‘Vox Lux’ review: A narcissistic pop star is born, and Natalie Portman’s drowning in glitter | Entertainment
narcissism

‘Vox Lux’ review: A narcissistic pop star is born, and Natalie Portman’s drowning in glitter | Entertainment

In space, stars find their way into existence by way of interstellar molecular clouds at a temperature of just above absolute zero. That’s seriously cold.

In “Vox Lux,” the narcissistic human star at the center of writer-director Brady Corbet’s film thrives, however recklessly, at a similar temperature. Natalie Portman plays the pop diva, Celeste, with such witty relish, her coldness becomes a tonic. The character may be hollow celebrity incarnate, but Portman dives right in, returning from the depths of a flamboyantly trashed portrayal saying, in effect: C’mon in! The water’s fine.

“Vox Lux” is the sardonic yang to the sincere, heart-yanking yin of this season’s big awards fave, “A Star is Born.” It’s framed as a dark fairy tale, narrated in cool, measured tones by Willem Dafoe. Corbet begins in 1999, with a (fictional) Staten Island, N.Y., school shooting. (This was the year of the real-life Columbine massacre.) Young Celeste, played by Raffey Cassidy, survives a bullet to the throat, while all around her schoolroom, others die. At the memorial service, the seriously injured Celeste sings a ballad, cowritten with her sister (Stacy Martin), as a coping mechanism. The song goes viral. Celeste’s star rises.

Much of the first half of “Vox Lux” unspools as a black comedy about fame and other forms of terrorism in America. Celeste, her sister and their mother get busy with Celeste, Incorporated. Celeste’s personae remain in perpetual shuffle mode, out-Madonna-ing Madonna. In 2001 the World Trade Center towers fall, which changes everything and nothing. Celeste gets pregnant from a one-night stand, while her ever-lurking, string-pulling manager (Jude Law) keeps his client on track and profitable.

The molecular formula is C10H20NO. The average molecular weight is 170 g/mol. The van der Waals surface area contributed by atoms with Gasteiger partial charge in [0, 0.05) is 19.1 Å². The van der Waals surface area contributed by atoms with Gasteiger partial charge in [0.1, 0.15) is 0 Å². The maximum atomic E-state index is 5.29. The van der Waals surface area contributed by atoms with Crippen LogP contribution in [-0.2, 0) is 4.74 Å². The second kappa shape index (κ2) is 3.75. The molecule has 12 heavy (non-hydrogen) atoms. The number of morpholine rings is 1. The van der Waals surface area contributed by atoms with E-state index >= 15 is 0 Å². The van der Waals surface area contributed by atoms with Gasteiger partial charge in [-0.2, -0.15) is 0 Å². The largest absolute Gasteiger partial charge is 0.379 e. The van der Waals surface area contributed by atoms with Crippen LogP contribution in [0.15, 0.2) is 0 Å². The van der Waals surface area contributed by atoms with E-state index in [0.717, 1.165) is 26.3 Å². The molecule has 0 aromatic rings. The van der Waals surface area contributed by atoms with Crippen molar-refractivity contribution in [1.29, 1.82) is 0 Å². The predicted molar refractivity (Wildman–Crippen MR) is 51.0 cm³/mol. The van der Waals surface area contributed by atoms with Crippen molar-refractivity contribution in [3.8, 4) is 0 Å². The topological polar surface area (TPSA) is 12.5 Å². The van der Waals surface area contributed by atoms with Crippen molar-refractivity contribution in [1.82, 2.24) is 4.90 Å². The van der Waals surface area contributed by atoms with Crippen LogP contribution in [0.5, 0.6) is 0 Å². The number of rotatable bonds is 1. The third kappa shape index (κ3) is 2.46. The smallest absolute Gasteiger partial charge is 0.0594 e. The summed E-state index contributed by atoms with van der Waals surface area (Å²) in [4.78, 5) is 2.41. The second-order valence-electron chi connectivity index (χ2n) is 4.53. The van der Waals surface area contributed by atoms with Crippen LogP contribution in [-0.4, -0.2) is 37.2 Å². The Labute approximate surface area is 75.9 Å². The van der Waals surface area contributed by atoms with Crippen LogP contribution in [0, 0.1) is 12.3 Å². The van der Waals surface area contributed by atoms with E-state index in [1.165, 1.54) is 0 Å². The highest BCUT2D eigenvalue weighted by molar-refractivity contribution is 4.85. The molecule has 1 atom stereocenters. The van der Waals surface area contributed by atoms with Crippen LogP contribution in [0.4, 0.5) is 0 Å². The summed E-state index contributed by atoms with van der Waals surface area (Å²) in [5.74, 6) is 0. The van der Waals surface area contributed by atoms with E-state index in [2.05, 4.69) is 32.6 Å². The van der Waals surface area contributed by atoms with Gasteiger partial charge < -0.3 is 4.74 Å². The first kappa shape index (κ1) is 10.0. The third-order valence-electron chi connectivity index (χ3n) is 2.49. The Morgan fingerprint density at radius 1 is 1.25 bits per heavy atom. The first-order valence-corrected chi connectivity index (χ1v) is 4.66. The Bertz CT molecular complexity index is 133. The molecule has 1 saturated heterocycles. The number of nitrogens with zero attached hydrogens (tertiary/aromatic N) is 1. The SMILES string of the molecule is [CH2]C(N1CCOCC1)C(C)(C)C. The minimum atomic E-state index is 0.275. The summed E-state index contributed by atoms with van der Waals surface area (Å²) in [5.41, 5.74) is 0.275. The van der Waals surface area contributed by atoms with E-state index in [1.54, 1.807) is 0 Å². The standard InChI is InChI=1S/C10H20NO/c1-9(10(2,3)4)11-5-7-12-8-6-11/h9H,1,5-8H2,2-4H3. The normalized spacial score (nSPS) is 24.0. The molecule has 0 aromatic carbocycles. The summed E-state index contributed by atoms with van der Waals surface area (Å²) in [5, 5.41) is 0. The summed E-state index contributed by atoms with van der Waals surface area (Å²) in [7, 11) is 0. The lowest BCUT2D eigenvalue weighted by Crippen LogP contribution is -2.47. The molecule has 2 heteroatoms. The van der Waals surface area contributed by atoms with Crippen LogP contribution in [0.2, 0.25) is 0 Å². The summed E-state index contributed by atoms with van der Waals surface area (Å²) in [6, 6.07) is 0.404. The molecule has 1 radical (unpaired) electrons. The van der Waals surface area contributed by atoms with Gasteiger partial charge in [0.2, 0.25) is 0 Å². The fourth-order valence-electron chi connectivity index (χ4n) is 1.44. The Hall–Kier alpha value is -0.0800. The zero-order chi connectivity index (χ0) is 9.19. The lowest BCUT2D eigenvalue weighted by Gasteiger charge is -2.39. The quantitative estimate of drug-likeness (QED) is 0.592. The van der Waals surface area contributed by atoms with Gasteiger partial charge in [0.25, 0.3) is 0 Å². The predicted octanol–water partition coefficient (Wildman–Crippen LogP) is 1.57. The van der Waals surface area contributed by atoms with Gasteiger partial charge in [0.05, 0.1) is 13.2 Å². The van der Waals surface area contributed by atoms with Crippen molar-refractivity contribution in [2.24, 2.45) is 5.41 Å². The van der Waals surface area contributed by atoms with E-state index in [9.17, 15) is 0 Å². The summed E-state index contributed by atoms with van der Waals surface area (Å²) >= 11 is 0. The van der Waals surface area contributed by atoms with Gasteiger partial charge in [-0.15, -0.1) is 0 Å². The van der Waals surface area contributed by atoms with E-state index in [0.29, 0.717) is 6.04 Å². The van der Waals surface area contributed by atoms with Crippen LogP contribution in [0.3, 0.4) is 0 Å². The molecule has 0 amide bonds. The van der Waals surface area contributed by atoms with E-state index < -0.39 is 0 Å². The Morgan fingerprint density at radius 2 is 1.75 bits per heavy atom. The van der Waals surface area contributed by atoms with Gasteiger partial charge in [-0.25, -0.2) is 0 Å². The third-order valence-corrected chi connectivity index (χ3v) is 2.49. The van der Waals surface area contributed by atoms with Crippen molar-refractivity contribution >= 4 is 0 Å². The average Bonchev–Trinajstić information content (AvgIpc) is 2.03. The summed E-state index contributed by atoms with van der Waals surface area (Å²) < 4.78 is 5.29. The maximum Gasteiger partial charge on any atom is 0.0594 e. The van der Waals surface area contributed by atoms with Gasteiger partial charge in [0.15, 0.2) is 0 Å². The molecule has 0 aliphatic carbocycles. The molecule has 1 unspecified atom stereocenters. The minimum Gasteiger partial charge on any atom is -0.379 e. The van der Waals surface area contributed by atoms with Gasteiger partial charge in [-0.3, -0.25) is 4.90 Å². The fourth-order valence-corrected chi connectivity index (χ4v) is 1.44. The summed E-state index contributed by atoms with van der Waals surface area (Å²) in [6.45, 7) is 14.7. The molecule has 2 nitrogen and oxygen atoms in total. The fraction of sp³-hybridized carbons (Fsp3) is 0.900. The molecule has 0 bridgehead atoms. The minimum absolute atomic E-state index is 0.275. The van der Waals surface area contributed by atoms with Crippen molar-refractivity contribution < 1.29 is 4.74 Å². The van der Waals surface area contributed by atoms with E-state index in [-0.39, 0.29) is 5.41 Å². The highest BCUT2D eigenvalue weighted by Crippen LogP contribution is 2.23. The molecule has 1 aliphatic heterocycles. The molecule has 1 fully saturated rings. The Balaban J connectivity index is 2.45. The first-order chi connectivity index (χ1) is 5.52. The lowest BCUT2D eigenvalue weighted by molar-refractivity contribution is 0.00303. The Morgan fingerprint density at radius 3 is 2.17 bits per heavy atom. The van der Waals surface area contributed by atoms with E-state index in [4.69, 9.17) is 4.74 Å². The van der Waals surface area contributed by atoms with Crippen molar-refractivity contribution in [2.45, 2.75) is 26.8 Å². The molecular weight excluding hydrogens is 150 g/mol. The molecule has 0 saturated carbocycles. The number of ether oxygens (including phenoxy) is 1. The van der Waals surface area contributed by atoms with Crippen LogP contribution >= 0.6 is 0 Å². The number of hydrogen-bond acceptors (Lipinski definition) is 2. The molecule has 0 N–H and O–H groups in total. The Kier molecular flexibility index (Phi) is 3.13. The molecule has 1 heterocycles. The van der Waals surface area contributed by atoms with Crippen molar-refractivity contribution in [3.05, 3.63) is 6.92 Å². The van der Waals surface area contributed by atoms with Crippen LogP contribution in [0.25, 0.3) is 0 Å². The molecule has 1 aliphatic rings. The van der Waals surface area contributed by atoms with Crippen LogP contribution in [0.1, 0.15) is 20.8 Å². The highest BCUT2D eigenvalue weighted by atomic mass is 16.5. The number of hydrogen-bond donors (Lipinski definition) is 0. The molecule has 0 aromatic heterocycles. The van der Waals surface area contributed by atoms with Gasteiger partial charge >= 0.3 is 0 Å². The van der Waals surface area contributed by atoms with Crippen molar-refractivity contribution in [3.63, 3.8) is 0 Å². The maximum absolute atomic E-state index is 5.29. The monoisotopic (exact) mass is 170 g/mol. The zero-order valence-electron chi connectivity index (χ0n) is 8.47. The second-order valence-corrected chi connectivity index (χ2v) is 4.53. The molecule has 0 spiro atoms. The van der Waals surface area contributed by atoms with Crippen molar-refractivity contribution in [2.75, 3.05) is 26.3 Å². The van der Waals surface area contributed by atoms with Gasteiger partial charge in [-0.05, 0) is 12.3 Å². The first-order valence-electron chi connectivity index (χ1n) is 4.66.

Corbet then jumps to 2017, at which point Portman seizes the role of Celeste. Cassidy now plays her daughter, and their extended, forlornly funny conversations become the through-line for “Vox Lux.” Corbet’s atmospheric sense is very strong in this, his second feature: The direction’s fleet-footed and excitingly up for anything. So is Portman. With this picture, alongside her turns in “Black Swan” and “Jackie,” she becomes the patron saint of celebrity burdens and the determination to endure. Celeste has traded one heinous form of notoriety for another kind. “Vox Lux” fabulizes that transformation.

As for who’s really in there, under the skin of this boozy, needy, extravagantly self-inflicting wound of a woman — that’s never really answered. Corbet has no time for conventional psychology and nuance. He’s a sensationalist, primarily. But he knows how to move a camera, and while it may be thin, his movie is never less than engrossing in its strangeness.

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‘VOX LUX’

3 stars

MPAA rating: R (for language, some strong violence, and drug content)

Running time: 1:50

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©2018 Chicago Tribune

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